Russian Authors Society gains upper hand in dispute over Muse concert
MOSCOW, December 4 - RAPSI, Sergey Feklyunin. The Supreme Commercial Court's presidium has dismissed lower court rulings allowing the Melnitsa XXI Vek concert promoter not to pay royalties for the Muse concert in Moscow, the court told the Russian Legal Information Agency (RAPSI/rapsinews.com) on Tuesday.
The ruling was made under an application filed by the Russian Authors Society.
The presidium has submitted the case to the first-instance court for reconsideration.
Earlier, Melnitsa filed a lawsuit with the Moscow Commercial Court against the society, seeking to declare their license contract null and void. Under the contract, the agency had been granted the right to use the society's songs at the concert. On October 21, 2011, Moscow Commercial Court Judge Tatiana Vasilyeva sided with the agency and declared the license agreement between the society and the agency null and void.
The agreement was signed just two days before the concert. Melnitsa argued that they could not have predicted which songs the musicians would play at the concert at the time the contract was signed. During the performance, the groups only played their own songs and, therefore, the agency was not liable to pay royalties. Melnitsa added that the performers were paid for their work directly after the concert.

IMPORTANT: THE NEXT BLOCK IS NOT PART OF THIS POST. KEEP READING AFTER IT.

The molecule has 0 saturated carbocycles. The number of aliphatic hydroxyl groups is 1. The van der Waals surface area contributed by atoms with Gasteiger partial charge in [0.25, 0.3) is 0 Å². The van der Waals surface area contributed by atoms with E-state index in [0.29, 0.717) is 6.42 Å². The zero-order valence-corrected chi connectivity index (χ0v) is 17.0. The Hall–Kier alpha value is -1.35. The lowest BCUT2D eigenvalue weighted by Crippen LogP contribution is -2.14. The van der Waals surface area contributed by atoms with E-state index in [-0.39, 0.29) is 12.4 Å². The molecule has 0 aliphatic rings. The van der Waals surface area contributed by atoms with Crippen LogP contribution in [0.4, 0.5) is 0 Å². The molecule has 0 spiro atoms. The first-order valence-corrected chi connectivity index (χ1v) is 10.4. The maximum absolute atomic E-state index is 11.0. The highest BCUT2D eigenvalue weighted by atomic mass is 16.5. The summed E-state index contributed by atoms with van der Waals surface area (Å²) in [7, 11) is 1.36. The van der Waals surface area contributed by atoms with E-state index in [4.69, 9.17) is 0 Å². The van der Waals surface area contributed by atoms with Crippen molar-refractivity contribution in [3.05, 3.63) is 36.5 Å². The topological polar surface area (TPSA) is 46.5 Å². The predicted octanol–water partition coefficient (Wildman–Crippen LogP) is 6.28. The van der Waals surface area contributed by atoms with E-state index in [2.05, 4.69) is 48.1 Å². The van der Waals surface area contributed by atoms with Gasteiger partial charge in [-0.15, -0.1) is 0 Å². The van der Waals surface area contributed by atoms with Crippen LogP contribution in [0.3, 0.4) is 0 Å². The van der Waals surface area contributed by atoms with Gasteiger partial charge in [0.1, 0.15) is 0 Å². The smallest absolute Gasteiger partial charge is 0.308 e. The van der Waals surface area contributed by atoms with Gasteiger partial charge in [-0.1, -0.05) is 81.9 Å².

The supervisory procedure under another lawsuit filed by Melnitsa against the society after an Elton John concert was suspended until the Muse case is resolved.
The ruling of the court panel, which submitted the case to the presidium, stated that there are two approaches for resolving such disputes. The first was applied by the lower courts in the case.
The second is that an accredited organization managing collective rights acts in the interests of an unlimited number of individuals, which includes all the rights holders in the sphere.
In such a case, users can use not only the works for which they were granted permission under the contract with the rights holders, but also any works from the managing organization's repertoire. As a result, licensing contracts do not need to be amended depending on the works used.
Eventually, the panel ruled that there were no grounds to find the contract illegal.
Founded in 1999, Melnitsa has organized performances by ZZ Top, Placebo, Gogol Bordello, Marylin Manson, Iggy Pop and BB King.